Posted by Tim Stobbs on April 9, 2014
While I was having coffee the other day with some co-workers it came out that I was maxed out…no, not on credit cards, but rather RRSP contribution room and last year my wife and I maxed out of TFSA contribution room.
Until that moment I had forgotten how unusual that state of being is for most people. The older people around the table all had unused RRSP contribution room of $30,000 to $50,000 and all of them make an healthy salary. So it wasn’t the fact they couldn’t save, but rather they had chosen not to.
In total Canadian’s have $600 billion in unused RRSP contribution room, which is a lot of tax savings people are leaving on the table. Put it another way, if everyone used that up in a single year at a mere 26% tax rate the government would be out $156 billion in revenue. That doesn’t even touch the used TFSA contribution room out there as well.
So why is saving such a difficult thing to do? After all the amounts aren’t huge in the case of RRSPs it is 18% of your previous year income (less pension adjustments). So if you had a defined contribution pension you could likely get 5 to 10% there, which leaves anywhere from 13 to 8% left to be saved. Yet you get a tax refund on that money, so as long as you keep putting your refund back into RRSPs you really only have to save around 10% or less. Can you not live on 90% of your income?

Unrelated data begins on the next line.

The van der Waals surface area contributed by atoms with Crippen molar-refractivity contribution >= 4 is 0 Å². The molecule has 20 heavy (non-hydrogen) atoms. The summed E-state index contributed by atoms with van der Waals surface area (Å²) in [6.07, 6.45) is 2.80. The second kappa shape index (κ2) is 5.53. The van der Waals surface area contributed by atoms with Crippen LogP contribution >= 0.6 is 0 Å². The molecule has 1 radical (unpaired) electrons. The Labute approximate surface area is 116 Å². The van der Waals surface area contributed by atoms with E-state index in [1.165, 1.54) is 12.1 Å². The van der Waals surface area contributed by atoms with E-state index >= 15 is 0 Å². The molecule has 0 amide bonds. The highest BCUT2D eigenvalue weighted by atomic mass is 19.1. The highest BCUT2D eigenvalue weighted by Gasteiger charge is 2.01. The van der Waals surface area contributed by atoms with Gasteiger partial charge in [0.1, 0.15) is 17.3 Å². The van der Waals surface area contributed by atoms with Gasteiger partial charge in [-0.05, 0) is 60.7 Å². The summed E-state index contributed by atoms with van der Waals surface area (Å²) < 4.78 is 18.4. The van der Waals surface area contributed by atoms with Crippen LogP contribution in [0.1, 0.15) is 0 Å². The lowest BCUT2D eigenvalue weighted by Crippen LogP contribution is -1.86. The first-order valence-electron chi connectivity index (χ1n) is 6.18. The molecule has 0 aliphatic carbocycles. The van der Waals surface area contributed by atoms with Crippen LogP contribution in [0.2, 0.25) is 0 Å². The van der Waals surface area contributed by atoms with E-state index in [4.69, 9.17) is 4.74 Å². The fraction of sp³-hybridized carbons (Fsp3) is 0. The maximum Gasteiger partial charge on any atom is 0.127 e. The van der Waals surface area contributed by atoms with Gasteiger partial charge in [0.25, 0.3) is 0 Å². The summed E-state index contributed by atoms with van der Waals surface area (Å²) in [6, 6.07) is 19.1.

Granted if you don’t have a pension plan this takes a bit more planning to really pull off. 18% of your income can seem a big difficult, but that is why you need to get the tax refund at once rather than waiting until tax season. How? You can use that handy tax form T1213 Request to Reduce Tax Deductions at Source. By having a regular contribution plan setup, you can fill this out and send it in then a few weeks later you can start getting your refund on each paycheck rather than waiting the full year. This helps keep your cash flow up while saving. The downside of this trick is you do have to file it every year (in most cases).
I should also point out I also had extra RRSP contribution room for a number of years (~$30k). It was only between some planning and adding extra money for years that we managed to catch up. Yet it can be done and when you put your mind to it.
So have you ever maxed out some contribution room? If so, how did you do it? If not, what is preventing you?